They came to the Quantocks, partly retreating from control, partly to build a radical community: when an agitator named John Thelwall came to stay, he was persecuted everywhere and reports of his movements were sent back to Whitehall. Nicolson offers striking evidence of the poverty that prevailed in Somerset at the time, with expropriated farmers, press gangs roaming the country and snatching men for the navy, and maimed soldiers desperately looking for food. "If you owned a cow and kept it in a field, you could expect the hungry to milk it overnight."
The characters that populate this book are all wonderfully colorful and eccentric. Practically everyone, as Nicolson says, is "touched or swayed on the verge of madness". Coleridge himself was known to be addicted to opium and composed his most fascinating poem, Kubla Khan, in his hallucinogenic magic. But he was also capable of the clearest and most tender work: Nicolson describes Frost at midnight as "the greatest hymn to fatherly love that was ever written".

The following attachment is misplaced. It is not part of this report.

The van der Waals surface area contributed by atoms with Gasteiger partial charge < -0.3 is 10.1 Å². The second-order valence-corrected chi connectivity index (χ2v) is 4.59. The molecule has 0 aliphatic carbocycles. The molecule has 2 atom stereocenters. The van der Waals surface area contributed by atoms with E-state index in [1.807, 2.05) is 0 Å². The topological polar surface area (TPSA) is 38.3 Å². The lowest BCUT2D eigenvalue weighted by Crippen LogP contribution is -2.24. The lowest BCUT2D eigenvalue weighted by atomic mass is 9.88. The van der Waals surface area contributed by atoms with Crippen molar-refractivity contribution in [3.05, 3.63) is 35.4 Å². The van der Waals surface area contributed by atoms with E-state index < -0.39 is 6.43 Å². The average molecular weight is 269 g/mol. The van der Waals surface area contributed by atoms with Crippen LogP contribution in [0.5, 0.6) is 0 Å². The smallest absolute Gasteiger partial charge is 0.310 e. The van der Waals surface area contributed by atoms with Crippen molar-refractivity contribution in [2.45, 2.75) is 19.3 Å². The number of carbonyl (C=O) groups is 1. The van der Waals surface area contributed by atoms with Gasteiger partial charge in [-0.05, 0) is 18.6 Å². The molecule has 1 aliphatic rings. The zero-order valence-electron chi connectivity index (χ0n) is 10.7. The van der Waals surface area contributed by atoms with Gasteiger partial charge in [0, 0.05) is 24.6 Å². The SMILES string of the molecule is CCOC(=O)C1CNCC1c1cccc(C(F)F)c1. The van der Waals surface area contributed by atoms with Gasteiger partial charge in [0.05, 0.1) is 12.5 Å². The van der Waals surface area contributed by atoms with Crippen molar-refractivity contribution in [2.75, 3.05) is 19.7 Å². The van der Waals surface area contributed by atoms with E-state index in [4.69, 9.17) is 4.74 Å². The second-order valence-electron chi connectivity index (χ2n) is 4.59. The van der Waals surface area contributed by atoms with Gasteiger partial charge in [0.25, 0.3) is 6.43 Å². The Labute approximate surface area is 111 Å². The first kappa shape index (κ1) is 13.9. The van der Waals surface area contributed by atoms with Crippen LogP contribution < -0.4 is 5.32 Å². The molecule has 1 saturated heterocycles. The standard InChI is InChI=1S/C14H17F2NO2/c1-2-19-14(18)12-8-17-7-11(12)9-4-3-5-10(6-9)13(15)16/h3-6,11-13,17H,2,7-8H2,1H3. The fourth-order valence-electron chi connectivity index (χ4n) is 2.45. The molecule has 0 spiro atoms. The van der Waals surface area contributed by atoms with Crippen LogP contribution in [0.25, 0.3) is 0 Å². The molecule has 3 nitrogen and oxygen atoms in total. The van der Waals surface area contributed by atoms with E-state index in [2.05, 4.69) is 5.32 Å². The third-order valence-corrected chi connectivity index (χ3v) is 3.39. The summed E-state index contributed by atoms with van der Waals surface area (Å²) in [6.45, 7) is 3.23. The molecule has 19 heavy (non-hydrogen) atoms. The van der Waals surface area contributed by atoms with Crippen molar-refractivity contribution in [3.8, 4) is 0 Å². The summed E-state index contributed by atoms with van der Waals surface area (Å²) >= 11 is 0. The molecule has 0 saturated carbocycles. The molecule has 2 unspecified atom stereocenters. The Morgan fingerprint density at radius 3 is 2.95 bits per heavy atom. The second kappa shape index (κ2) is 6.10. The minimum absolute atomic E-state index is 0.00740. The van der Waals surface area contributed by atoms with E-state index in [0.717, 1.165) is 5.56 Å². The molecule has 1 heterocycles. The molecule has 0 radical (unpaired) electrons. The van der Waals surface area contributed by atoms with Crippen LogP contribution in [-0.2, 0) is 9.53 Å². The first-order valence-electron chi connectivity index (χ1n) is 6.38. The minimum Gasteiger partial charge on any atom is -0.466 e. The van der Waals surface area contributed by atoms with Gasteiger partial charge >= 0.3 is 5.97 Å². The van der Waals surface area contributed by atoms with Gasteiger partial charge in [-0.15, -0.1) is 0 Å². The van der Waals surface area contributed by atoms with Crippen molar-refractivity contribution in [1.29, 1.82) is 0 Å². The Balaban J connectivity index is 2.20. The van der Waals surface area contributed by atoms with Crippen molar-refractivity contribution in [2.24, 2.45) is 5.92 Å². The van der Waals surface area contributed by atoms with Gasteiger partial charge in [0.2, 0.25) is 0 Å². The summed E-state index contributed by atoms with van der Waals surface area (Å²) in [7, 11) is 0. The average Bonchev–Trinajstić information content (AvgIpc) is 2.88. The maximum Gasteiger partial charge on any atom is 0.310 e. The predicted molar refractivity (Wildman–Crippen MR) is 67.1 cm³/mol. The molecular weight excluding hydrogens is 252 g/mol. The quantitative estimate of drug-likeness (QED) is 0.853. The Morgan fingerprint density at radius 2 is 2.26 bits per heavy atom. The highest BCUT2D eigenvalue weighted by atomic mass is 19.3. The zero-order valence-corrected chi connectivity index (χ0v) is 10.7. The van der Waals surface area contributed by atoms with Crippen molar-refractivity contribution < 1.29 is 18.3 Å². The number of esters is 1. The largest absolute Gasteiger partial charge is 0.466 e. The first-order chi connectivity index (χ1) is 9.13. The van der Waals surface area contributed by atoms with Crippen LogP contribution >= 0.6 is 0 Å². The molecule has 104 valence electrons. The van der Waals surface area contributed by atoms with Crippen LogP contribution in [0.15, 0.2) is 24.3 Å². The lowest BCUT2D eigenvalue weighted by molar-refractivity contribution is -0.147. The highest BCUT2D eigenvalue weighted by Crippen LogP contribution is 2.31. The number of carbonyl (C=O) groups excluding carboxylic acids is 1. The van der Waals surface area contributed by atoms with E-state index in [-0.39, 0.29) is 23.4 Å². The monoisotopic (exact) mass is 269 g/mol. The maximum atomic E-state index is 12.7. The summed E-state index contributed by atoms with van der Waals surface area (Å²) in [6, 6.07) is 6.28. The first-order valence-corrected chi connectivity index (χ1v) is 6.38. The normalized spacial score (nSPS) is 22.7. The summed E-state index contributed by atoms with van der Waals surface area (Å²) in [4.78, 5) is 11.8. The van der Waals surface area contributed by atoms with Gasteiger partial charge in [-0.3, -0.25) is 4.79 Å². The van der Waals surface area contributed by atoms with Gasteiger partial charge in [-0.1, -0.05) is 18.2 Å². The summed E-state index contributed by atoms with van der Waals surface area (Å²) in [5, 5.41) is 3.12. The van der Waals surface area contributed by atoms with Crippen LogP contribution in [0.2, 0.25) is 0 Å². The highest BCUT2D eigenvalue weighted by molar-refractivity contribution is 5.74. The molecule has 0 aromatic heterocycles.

There was inevitable tension in the friendship between Coleridge and Wordsworth, which was exacerbated by Wordsworth's condescension. Wordsworth thought Coleridge's Ancient Mariner was misspelled and badly written, while Coleridge secretly wondered if Wordsworth's poems weren't too prosaic and unimaginative.
But their shared vision for a new form of poetry triumphed over all personal differences. Nicolson convincingly argues that her poems from this year may influence the way we see ourselves more than ever: we are part of nature, not its masters.